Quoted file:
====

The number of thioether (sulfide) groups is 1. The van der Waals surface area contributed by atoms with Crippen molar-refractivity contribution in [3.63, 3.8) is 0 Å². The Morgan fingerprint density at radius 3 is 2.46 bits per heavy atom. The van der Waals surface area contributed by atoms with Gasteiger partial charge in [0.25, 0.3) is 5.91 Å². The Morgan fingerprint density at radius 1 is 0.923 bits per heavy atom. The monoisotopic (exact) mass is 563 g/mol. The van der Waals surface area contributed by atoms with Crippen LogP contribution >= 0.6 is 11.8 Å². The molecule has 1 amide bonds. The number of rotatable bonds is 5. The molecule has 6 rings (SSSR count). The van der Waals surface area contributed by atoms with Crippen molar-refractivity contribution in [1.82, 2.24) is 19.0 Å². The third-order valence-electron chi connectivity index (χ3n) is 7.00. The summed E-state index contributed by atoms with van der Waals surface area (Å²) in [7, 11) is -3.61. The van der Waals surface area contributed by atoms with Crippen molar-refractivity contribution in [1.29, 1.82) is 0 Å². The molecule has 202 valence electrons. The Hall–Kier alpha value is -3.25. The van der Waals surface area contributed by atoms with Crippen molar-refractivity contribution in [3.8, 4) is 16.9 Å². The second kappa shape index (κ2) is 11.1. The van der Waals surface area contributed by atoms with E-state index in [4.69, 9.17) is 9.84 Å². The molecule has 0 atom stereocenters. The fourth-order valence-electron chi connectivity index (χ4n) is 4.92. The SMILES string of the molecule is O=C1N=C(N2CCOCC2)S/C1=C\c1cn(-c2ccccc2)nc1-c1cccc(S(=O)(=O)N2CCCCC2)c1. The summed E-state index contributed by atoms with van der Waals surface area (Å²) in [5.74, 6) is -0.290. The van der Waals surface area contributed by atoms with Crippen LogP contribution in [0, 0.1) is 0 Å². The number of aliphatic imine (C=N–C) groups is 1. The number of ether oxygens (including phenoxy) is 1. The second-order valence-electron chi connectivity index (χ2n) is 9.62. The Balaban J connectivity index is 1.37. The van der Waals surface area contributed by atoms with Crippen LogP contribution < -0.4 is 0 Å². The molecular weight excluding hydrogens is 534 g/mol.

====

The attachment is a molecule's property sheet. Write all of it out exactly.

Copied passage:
The number of thioether (sulfide) groups is 1. The van der Waals surface area contributed by atoms with Crippen molar-refractivity contribution in [3.63, 3.8) is 0 Å². The Morgan fingerprint density at radius 3 is 2.46 bits per heavy atom. The van der Waals surface area contributed by atoms with Gasteiger partial charge in [0.25, 0.3) is 5.91 Å². The Morgan fingerprint density at radius 1 is 0.923 bits per heavy atom. The monoisotopic (exact) mass is 563 g/mol. The van der Waals surface area contributed by atoms with Crippen LogP contribution >= 0.6 is 11.8 Å². The molecule has 1 amide bonds. The number of rotatable bonds is 5. The molecule has 6 rings (SSSR count). The van der Waals surface area contributed by atoms with Crippen molar-refractivity contribution in [1.82, 2.24) is 19.0 Å². The third-order valence-electron chi connectivity index (χ3n) is 7.00. The summed E-state index contributed by atoms with van der Waals surface area (Å²) in [7, 11) is -3.61. The van der Waals surface area contributed by atoms with Crippen molar-refractivity contribution in [1.29, 1.82) is 0 Å². The molecule has 202 valence electrons. The Hall–Kier alpha value is -3.25. The van der Waals surface area contributed by atoms with Crippen molar-refractivity contribution in [3.8, 4) is 16.9 Å². The second kappa shape index (κ2) is 11.1. The van der Waals surface area contributed by atoms with E-state index in [4.69, 9.17) is 9.84 Å². The molecule has 0 atom stereocenters. The fourth-order valence-electron chi connectivity index (χ4n) is 4.92. The SMILES string of the molecule is O=C1N=C(N2CCOCC2)S/C1=C\c1cn(-c2ccccc2)nc1-c1cccc(S(=O)(=O)N2CCCCC2)c1. The summed E-state index contributed by atoms with van der Waals surface area (Å²) in [5.74, 6) is -0.290. The van der Waals surface area contributed by atoms with Crippen LogP contribution in [0, 0.1) is 0 Å². The number of aliphatic imine (C=N–C) groups is 1. The number of ether oxygens (including phenoxy) is 1. The second-order valence-electron chi connectivity index (χ2n) is 9.62. The Balaban J connectivity index is 1.37. The van der Waals surface area contributed by atoms with Crippen LogP contribution < -0.4 is 0 Å². The molecular weight excluding hydrogens is 534 g/mol.